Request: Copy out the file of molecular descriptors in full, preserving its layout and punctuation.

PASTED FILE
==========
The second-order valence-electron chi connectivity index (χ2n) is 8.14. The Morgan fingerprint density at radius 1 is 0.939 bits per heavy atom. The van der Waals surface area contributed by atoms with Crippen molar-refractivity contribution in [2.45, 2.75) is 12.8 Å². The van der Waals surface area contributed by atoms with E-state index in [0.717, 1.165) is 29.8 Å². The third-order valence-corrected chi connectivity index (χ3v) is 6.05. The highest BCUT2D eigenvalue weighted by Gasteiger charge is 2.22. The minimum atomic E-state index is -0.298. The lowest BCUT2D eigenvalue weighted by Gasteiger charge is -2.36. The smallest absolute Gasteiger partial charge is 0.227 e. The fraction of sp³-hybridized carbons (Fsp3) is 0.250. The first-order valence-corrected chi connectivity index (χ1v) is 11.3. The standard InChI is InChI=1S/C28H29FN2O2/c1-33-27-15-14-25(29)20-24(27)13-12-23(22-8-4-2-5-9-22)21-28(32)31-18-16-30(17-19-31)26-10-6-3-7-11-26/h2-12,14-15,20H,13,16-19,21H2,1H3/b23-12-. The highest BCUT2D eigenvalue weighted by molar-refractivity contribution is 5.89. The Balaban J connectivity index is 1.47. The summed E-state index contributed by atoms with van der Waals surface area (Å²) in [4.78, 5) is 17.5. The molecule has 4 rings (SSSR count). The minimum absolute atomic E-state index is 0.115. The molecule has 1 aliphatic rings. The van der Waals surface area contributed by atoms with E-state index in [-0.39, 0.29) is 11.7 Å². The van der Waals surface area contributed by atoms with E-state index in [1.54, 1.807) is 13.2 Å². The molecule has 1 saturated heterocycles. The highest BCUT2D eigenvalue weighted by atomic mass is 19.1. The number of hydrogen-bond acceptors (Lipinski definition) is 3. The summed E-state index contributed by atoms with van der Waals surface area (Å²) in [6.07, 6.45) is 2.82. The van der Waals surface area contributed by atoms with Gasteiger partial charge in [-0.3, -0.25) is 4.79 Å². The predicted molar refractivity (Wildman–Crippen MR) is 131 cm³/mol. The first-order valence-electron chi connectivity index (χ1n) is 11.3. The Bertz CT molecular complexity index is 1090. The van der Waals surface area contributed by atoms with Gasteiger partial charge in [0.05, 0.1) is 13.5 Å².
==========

The second-order valence-electron chi connectivity index (χ2n) is 8.14. The Morgan fingerprint density at radius 1 is 0.939 bits per heavy atom. The van der Waals surface area contributed by atoms with Crippen molar-refractivity contribution in [2.45, 2.75) is 12.8 Å². The van der Waals surface area contributed by atoms with E-state index in [0.717, 1.165) is 29.8 Å². The third-order valence-corrected chi connectivity index (χ3v) is 6.05. The highest BCUT2D eigenvalue weighted by Gasteiger charge is 2.22. The minimum atomic E-state index is -0.298. The lowest BCUT2D eigenvalue weighted by Gasteiger charge is -2.36. The smallest absolute Gasteiger partial charge is 0.227 e. The fraction of sp³-hybridized carbons (Fsp3) is 0.250. The first-order valence-corrected chi connectivity index (χ1v) is 11.3. The standard InChI is InChI=1S/C28H29FN2O2/c1-33-27-15-14-25(29)20-24(27)13-12-23(22-8-4-2-5-9-22)21-28(32)31-18-16-30(17-19-31)26-10-6-3-7-11-26/h2-12,14-15,20H,13,16-19,21H2,1H3/b23-12-. The highest BCUT2D eigenvalue weighted by molar-refractivity contribution is 5.89. The Balaban J connectivity index is 1.47. The summed E-state index contributed by atoms with van der Waals surface area (Å²) in [4.78, 5) is 17.5. The molecule has 4 rings (SSSR count). The minimum absolute atomic E-state index is 0.115. The molecule has 1 aliphatic rings. The van der Waals surface area contributed by atoms with E-state index in [-0.39, 0.29) is 11.7 Å². The van der Waals surface area contributed by atoms with E-state index in [1.54, 1.807) is 13.2 Å². The molecule has 1 saturated heterocycles. The highest BCUT2D eigenvalue weighted by atomic mass is 19.1. The number of hydrogen-bond acceptors (Lipinski definition) is 3. The summed E-state index contributed by atoms with van der Waals surface area (Å²) in [6.07, 6.45) is 2.82. The van der Waals surface area contributed by atoms with Gasteiger partial charge in [-0.3, -0.25) is 4.79 Å². The predicted molar refractivity (Wildman–Crippen MR) is 131 cm³/mol. The first-order valence-electron chi connectivity index (χ1n) is 11.3. The Bertz CT molecular complexity index is 1090. The van der Waals surface area contributed by atoms with Gasteiger partial charge in [0.05, 0.1) is 13.5 Å².